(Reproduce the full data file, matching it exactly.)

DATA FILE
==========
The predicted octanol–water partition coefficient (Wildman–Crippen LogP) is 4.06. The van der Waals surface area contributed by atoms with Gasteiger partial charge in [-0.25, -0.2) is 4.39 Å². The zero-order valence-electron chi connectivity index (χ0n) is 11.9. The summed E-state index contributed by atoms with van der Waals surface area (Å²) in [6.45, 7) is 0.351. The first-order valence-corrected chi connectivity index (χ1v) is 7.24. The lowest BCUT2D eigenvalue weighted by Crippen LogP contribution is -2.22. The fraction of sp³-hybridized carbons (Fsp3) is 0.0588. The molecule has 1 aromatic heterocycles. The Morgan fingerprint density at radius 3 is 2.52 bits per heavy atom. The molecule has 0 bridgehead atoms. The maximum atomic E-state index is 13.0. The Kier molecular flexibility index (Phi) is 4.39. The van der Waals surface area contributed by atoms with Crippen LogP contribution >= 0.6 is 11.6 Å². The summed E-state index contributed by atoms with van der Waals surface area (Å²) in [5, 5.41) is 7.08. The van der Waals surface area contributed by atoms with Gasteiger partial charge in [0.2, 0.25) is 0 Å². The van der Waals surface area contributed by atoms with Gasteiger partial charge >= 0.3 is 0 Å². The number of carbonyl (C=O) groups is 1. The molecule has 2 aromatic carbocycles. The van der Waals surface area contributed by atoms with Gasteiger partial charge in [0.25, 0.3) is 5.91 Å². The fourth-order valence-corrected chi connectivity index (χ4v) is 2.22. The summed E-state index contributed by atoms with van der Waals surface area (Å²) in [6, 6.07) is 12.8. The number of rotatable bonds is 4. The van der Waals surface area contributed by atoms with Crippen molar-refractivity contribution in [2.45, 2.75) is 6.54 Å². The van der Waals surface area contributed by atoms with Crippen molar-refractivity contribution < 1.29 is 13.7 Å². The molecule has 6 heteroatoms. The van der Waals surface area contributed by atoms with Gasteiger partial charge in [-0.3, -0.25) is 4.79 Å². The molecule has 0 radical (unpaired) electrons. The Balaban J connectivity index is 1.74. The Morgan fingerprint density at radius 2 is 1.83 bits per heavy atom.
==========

The predicted octanol–water partition coefficient (Wildman–Crippen LogP) is 4.06. The van der Waals surface area contributed by atoms with Gasteiger partial charge in [-0.25, -0.2) is 4.39 Å². The zero-order valence-electron chi connectivity index (χ0n) is 11.9. The summed E-state index contributed by atoms with van der Waals surface area (Å²) in [6.45, 7) is 0.351. The first-order valence-corrected chi connectivity index (χ1v) is 7.24. The lowest BCUT2D eigenvalue weighted by Crippen LogP contribution is -2.22. The fraction of sp³-hybridized carbons (Fsp3) is 0.0588. The molecule has 1 aromatic heterocycles. The Morgan fingerprint density at radius 3 is 2.52 bits per heavy atom. The molecule has 0 bridgehead atoms. The maximum atomic E-state index is 13.0. The Kier molecular flexibility index (Phi) is 4.39. The van der Waals surface area contributed by atoms with Crippen LogP contribution >= 0.6 is 11.6 Å². The summed E-state index contributed by atoms with van der Waals surface area (Å²) in [5, 5.41) is 7.08. The van der Waals surface area contributed by atoms with Gasteiger partial charge in [0.2, 0.25) is 0 Å². The van der Waals surface area contributed by atoms with Gasteiger partial charge >= 0.3 is 0 Å². The number of carbonyl (C=O) groups is 1. The molecule has 2 aromatic carbocycles. The van der Waals surface area contributed by atoms with Gasteiger partial charge in [0.25, 0.3) is 5.91 Å². The fourth-order valence-corrected chi connectivity index (χ4v) is 2.22. The summed E-state index contributed by atoms with van der Waals surface area (Å²) in [6, 6.07) is 12.8. The number of rotatable bonds is 4. The van der Waals surface area contributed by atoms with Crippen molar-refractivity contribution in [2.45, 2.75) is 6.54 Å². The van der Waals surface area contributed by atoms with Crippen molar-refractivity contribution < 1.29 is 13.7 Å². The molecule has 6 heteroatoms. The van der Waals surface area contributed by atoms with Gasteiger partial charge in [-0.3, -0.25) is 4.79 Å². The molecule has 0 radical (unpaired) electrons. The Balaban J connectivity index is 1.74. The Morgan fingerprint density at radius 2 is 1.83 bits per heavy atom.